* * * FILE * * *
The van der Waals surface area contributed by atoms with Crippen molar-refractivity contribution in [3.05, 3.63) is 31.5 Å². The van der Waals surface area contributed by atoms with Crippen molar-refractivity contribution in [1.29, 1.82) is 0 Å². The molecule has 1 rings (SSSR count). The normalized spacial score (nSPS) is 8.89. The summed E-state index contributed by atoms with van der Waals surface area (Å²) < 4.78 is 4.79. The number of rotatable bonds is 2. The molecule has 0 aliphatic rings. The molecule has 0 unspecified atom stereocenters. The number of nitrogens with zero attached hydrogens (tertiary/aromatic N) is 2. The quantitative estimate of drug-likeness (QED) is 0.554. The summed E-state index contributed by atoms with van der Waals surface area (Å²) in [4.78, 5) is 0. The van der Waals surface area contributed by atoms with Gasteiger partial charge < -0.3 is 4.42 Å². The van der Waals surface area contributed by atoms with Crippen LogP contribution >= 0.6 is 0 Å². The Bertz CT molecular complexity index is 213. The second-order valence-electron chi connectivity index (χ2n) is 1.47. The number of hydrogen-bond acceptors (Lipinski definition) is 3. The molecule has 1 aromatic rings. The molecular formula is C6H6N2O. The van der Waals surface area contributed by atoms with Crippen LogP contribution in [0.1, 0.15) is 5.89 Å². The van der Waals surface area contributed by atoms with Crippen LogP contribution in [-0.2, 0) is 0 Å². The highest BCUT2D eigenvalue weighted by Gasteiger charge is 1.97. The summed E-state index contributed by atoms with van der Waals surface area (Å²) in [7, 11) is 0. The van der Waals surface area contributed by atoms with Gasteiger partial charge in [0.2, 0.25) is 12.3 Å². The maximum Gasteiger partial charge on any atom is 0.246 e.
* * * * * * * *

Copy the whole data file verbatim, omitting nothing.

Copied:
The van der Waals surface area contributed by atoms with Crippen molar-refractivity contribution in [3.05, 3.63) is 31.5 Å². The van der Waals surface area contributed by atoms with Crippen molar-refractivity contribution in [1.29, 1.82) is 0 Å². The molecule has 1 rings (SSSR count). The normalized spacial score (nSPS) is 8.89. The summed E-state index contributed by atoms with van der Waals surface area (Å²) < 4.78 is 4.79. The number of rotatable bonds is 2. The molecule has 0 aliphatic rings. The molecule has 0 unspecified atom stereocenters. The number of nitrogens with zero attached hydrogens (tertiary/aromatic N) is 2. The quantitative estimate of drug-likeness (QED) is 0.554. The summed E-state index contributed by atoms with van der Waals surface area (Å²) in [4.78, 5) is 0. The van der Waals surface area contributed by atoms with Gasteiger partial charge < -0.3 is 4.42 Å². The van der Waals surface area contributed by atoms with Crippen LogP contribution >= 0.6 is 0 Å². The Bertz CT molecular complexity index is 213. The second-order valence-electron chi connectivity index (χ2n) is 1.47. The number of hydrogen-bond acceptors (Lipinski definition) is 3. The molecule has 1 aromatic rings. The molecular formula is C6H6N2O. The van der Waals surface area contributed by atoms with Crippen LogP contribution in [0.1, 0.15) is 5.89 Å². The van der Waals surface area contributed by atoms with Crippen LogP contribution in [-0.2, 0) is 0 Å². The highest BCUT2D eigenvalue weighted by Gasteiger charge is 1.97. The summed E-state index contributed by atoms with van der Waals surface area (Å²) in [7, 11) is 0. The van der Waals surface area contributed by atoms with Gasteiger partial charge in [0.2, 0.25) is 12.3 Å². The maximum Gasteiger partial charge on any atom is 0.246 e.